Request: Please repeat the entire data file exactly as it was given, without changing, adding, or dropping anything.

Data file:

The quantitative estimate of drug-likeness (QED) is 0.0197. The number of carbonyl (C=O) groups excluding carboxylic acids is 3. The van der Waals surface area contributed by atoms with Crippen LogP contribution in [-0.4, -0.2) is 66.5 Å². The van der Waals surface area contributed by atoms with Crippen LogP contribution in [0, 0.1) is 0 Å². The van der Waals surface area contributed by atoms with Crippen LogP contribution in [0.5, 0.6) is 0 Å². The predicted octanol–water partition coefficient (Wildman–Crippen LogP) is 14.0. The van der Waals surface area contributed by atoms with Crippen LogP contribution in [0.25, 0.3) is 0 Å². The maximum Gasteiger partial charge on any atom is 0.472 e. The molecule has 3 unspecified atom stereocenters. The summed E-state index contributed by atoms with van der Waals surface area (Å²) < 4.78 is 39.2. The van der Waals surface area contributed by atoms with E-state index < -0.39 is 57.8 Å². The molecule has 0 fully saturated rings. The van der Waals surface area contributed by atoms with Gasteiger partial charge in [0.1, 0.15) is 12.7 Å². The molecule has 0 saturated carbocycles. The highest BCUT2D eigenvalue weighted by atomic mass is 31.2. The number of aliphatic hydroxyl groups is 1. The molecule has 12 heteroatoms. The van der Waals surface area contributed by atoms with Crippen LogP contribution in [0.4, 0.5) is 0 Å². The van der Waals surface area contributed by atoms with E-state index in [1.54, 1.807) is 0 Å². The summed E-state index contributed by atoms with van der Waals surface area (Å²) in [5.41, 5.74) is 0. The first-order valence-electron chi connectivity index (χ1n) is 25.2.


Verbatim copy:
The quantitative estimate of drug-likeness (QED) is 0.0197. The number of carbonyl (C=O) groups excluding carboxylic acids is 3. The van der Waals surface area contributed by atoms with Crippen LogP contribution in [-0.4, -0.2) is 66.5 Å². The van der Waals surface area contributed by atoms with Crippen LogP contribution in [0, 0.1) is 0 Å². The van der Waals surface area contributed by atoms with Crippen LogP contribution in [0.5, 0.6) is 0 Å². The predicted octanol–water partition coefficient (Wildman–Crippen LogP) is 14.0. The van der Waals surface area contributed by atoms with Crippen LogP contribution in [0.25, 0.3) is 0 Å². The maximum Gasteiger partial charge on any atom is 0.472 e. The molecule has 3 unspecified atom stereocenters. The summed E-state index contributed by atoms with van der Waals surface area (Å²) < 4.78 is 39.2. The van der Waals surface area contributed by atoms with E-state index < -0.39 is 57.8 Å². The molecule has 0 fully saturated rings. The van der Waals surface area contributed by atoms with Gasteiger partial charge in [0.1, 0.15) is 12.7 Å². The molecule has 0 saturated carbocycles. The highest BCUT2D eigenvalue weighted by atomic mass is 31.2. The number of aliphatic hydroxyl groups is 1. The molecule has 12 heteroatoms. The van der Waals surface area contributed by atoms with Crippen LogP contribution in [0.4, 0.5) is 0 Å². The van der Waals surface area contributed by atoms with E-state index in [1.54, 1.807) is 0 Å². The summed E-state index contributed by atoms with van der Waals surface area (Å²) in [5.41, 5.74) is 0. The first-order valence-electron chi connectivity index (χ1n) is 25.2.